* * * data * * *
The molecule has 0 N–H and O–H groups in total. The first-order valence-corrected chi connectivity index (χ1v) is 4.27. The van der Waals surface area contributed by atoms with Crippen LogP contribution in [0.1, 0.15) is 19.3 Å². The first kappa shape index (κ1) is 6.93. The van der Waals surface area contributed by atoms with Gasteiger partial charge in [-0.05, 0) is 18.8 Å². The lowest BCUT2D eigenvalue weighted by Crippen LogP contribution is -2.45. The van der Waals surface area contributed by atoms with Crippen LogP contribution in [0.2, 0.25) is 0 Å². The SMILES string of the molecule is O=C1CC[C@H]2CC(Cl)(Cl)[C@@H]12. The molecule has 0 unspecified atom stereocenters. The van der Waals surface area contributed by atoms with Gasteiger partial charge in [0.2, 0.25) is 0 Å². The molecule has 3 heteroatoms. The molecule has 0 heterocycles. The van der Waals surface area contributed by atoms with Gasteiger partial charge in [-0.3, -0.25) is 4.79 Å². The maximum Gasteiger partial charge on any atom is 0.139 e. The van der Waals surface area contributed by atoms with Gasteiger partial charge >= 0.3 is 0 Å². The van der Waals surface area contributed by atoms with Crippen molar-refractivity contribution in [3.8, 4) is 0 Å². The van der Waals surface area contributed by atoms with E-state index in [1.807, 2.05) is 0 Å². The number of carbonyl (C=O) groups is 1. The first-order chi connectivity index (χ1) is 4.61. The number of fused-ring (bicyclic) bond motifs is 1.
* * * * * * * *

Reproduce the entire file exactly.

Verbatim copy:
The molecule has 0 N–H and O–H groups in total. The first-order valence-corrected chi connectivity index (χ1v) is 4.27. The van der Waals surface area contributed by atoms with Crippen LogP contribution in [0.1, 0.15) is 19.3 Å². The first kappa shape index (κ1) is 6.93. The van der Waals surface area contributed by atoms with Gasteiger partial charge in [-0.05, 0) is 18.8 Å². The lowest BCUT2D eigenvalue weighted by Crippen LogP contribution is -2.45. The van der Waals surface area contributed by atoms with Crippen LogP contribution in [0.2, 0.25) is 0 Å². The SMILES string of the molecule is O=C1CC[C@H]2CC(Cl)(Cl)[C@@H]12. The molecule has 0 unspecified atom stereocenters. The van der Waals surface area contributed by atoms with Gasteiger partial charge in [0.2, 0.25) is 0 Å². The molecule has 3 heteroatoms. The molecule has 0 heterocycles. The van der Waals surface area contributed by atoms with Gasteiger partial charge in [-0.3, -0.25) is 4.79 Å². The maximum Gasteiger partial charge on any atom is 0.139 e. The van der Waals surface area contributed by atoms with Gasteiger partial charge >= 0.3 is 0 Å². The van der Waals surface area contributed by atoms with Crippen molar-refractivity contribution in [3.8, 4) is 0 Å². The van der Waals surface area contributed by atoms with E-state index in [1.807, 2.05) is 0 Å². The number of carbonyl (C=O) groups is 1. The first-order chi connectivity index (χ1) is 4.61. The number of fused-ring (bicyclic) bond motifs is 1.